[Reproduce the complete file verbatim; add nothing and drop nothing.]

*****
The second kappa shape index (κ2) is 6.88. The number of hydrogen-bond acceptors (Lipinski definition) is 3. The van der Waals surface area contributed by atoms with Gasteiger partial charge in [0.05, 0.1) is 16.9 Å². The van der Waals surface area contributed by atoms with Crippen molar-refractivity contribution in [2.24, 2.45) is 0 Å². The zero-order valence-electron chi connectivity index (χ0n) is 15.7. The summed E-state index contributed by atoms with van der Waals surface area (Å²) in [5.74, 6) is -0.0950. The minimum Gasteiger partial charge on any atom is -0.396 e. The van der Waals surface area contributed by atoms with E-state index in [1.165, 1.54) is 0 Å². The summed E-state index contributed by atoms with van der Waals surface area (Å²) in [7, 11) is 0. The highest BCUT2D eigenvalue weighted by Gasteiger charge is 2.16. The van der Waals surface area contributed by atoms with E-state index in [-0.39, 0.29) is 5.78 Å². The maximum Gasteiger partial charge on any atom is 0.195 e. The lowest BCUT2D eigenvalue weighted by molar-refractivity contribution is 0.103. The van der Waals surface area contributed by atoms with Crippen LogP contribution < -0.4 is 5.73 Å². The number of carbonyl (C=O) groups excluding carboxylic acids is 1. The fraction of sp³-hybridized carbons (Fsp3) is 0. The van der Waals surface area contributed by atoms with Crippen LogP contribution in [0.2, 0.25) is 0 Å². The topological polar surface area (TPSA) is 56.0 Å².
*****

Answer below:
The second kappa shape index (κ2) is 6.88. The number of hydrogen-bond acceptors (Lipinski definition) is 3. The van der Waals surface area contributed by atoms with Gasteiger partial charge in [0.05, 0.1) is 16.9 Å². The van der Waals surface area contributed by atoms with Crippen molar-refractivity contribution in [2.24, 2.45) is 0 Å². The zero-order valence-electron chi connectivity index (χ0n) is 15.7. The summed E-state index contributed by atoms with van der Waals surface area (Å²) in [5.74, 6) is -0.0950. The minimum Gasteiger partial charge on any atom is -0.396 e. The van der Waals surface area contributed by atoms with E-state index in [1.165, 1.54) is 0 Å². The summed E-state index contributed by atoms with van der Waals surface area (Å²) in [7, 11) is 0. The highest BCUT2D eigenvalue weighted by Gasteiger charge is 2.16. The van der Waals surface area contributed by atoms with E-state index in [-0.39, 0.29) is 5.78 Å². The maximum Gasteiger partial charge on any atom is 0.195 e. The lowest BCUT2D eigenvalue weighted by molar-refractivity contribution is 0.103. The van der Waals surface area contributed by atoms with Crippen LogP contribution < -0.4 is 5.73 Å². The number of carbonyl (C=O) groups excluding carboxylic acids is 1. The fraction of sp³-hybridized carbons (Fsp3) is 0. The van der Waals surface area contributed by atoms with Crippen LogP contribution in [0.2, 0.25) is 0 Å². The topological polar surface area (TPSA) is 56.0 Å².